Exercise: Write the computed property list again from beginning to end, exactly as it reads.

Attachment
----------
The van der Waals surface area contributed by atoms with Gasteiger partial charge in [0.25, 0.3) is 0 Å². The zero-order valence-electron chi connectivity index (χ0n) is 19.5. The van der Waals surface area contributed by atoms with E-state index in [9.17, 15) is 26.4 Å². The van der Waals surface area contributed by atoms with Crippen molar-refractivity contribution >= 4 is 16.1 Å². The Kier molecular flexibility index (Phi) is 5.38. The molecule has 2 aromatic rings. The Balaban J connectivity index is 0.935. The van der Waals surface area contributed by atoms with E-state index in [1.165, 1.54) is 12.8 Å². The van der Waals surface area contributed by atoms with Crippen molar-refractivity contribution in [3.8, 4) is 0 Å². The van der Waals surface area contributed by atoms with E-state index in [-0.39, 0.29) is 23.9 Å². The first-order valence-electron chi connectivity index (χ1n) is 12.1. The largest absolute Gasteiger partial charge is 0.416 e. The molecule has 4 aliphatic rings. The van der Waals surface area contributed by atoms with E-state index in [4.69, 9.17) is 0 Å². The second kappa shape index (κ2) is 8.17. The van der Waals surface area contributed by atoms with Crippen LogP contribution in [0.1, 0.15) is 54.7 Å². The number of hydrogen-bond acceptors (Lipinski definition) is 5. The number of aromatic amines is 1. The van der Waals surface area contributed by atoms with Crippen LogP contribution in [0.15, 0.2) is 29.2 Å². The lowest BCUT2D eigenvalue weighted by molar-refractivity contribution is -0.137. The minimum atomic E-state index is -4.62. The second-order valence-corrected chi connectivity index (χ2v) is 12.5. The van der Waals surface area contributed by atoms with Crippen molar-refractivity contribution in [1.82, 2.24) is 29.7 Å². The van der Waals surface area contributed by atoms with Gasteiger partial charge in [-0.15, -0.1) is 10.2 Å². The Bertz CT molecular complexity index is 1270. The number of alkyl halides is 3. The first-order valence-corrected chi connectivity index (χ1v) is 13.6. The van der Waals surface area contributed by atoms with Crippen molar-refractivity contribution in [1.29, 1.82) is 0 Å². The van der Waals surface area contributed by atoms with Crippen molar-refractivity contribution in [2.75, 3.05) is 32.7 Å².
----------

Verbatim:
The van der Waals surface area contributed by atoms with Gasteiger partial charge in [0.25, 0.3) is 0 Å². The zero-order valence-electron chi connectivity index (χ0n) is 19.5. The van der Waals surface area contributed by atoms with E-state index in [9.17, 15) is 26.4 Å². The van der Waals surface area contributed by atoms with Crippen molar-refractivity contribution >= 4 is 16.1 Å². The Kier molecular flexibility index (Phi) is 5.38. The molecule has 2 aromatic rings. The Balaban J connectivity index is 0.935. The van der Waals surface area contributed by atoms with E-state index in [1.165, 1.54) is 12.8 Å². The van der Waals surface area contributed by atoms with Crippen molar-refractivity contribution in [3.8, 4) is 0 Å². The van der Waals surface area contributed by atoms with E-state index in [-0.39, 0.29) is 23.9 Å². The first-order valence-electron chi connectivity index (χ1n) is 12.1. The largest absolute Gasteiger partial charge is 0.416 e. The molecule has 4 aliphatic rings. The van der Waals surface area contributed by atoms with E-state index in [4.69, 9.17) is 0 Å². The second kappa shape index (κ2) is 8.17. The van der Waals surface area contributed by atoms with Crippen LogP contribution in [0.1, 0.15) is 54.7 Å². The number of hydrogen-bond acceptors (Lipinski definition) is 5. The number of aromatic amines is 1. The van der Waals surface area contributed by atoms with Crippen LogP contribution in [0.15, 0.2) is 29.2 Å². The lowest BCUT2D eigenvalue weighted by molar-refractivity contribution is -0.137. The minimum atomic E-state index is -4.62. The second-order valence-corrected chi connectivity index (χ2v) is 12.5. The van der Waals surface area contributed by atoms with Crippen molar-refractivity contribution in [1.82, 2.24) is 29.7 Å². The van der Waals surface area contributed by atoms with Gasteiger partial charge in [-0.15, -0.1) is 10.2 Å². The Bertz CT molecular complexity index is 1270. The number of alkyl halides is 3. The first-order valence-corrected chi connectivity index (χ1v) is 13.6. The van der Waals surface area contributed by atoms with Crippen molar-refractivity contribution in [1.29, 1.82) is 0 Å². The van der Waals surface area contributed by atoms with Crippen molar-refractivity contribution in [2.75, 3.05) is 32.7 Å².